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Contributed by: Maine Historical Society
Media: Ink on paper
Contributed by: Fryeburg Historical Society
Date: circa 1940
Not part of the American "farm belt," Maine nonetheless has been known over the years for a few agricultural items, especially blueberries, sweet corn, potatoes, apples, chickens and dairy products.
Agricultural fairs, intended to promote new techniques and better farming methods, have been held since the early 19th century. Before long, entertainments were added to the educational focus of the early fairs.
Named for the two largest things in Maine at the turn of the 20th century, Mt. Katahdin and Granger of Stetson, were known as the Largest Oxen in the World. Unable to do farm work because of their size, they visited fairs and agricultural events around the Northeast.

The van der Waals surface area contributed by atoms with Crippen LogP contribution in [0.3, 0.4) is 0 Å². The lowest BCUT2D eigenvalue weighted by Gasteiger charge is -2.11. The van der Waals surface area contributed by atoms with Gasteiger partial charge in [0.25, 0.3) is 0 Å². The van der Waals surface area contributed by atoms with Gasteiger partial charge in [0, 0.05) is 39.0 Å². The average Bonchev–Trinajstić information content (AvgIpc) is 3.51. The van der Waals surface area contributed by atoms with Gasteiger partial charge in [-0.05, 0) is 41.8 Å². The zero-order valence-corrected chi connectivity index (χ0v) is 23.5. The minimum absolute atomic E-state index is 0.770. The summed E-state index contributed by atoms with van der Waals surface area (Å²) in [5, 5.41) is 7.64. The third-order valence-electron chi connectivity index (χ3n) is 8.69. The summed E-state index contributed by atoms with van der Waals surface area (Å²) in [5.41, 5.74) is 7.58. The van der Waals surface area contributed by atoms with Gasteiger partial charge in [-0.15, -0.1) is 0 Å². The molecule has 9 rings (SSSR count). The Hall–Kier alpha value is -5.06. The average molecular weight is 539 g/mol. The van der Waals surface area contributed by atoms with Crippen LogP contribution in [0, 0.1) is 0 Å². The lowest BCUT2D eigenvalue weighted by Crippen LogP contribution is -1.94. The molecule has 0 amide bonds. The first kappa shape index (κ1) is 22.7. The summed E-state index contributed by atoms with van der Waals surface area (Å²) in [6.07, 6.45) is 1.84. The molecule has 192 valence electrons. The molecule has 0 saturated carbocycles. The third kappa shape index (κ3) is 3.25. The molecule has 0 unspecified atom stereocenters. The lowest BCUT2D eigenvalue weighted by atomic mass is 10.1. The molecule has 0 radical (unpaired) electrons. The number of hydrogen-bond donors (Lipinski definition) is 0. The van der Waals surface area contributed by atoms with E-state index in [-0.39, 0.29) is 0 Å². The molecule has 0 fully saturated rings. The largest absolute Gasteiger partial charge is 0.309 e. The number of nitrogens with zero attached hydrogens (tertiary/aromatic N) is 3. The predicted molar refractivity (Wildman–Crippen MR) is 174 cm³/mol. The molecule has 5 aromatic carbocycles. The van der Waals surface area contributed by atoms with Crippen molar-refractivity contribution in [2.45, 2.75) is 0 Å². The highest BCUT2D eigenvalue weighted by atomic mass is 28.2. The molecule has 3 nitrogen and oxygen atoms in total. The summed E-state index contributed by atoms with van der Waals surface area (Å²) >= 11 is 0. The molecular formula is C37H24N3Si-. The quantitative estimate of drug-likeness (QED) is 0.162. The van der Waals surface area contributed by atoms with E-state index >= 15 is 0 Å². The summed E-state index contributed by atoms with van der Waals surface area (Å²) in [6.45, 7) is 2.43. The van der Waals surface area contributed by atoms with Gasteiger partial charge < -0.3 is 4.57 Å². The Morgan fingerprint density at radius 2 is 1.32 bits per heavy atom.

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The history of a northern Maine community as told by an array of local institutions and organizations. Site contributors include University of Maine at Presque Isle, Presque Isle Historical Society, Mark and Emily Turner Memorial Library, Presque Isle Middle School. Some of the topics include historic buildings, potato farming, transportation and the Aroostook Valley Railroad.
The history of Farmington as depicted by representatives from Farmington Historical Society, Farmington Public Library, Center for Community GIS, University of Maine at Farmington, and the Mallett School. Topics covered include education, culture, early settlers, important residents, agriculture, and a special section on maps.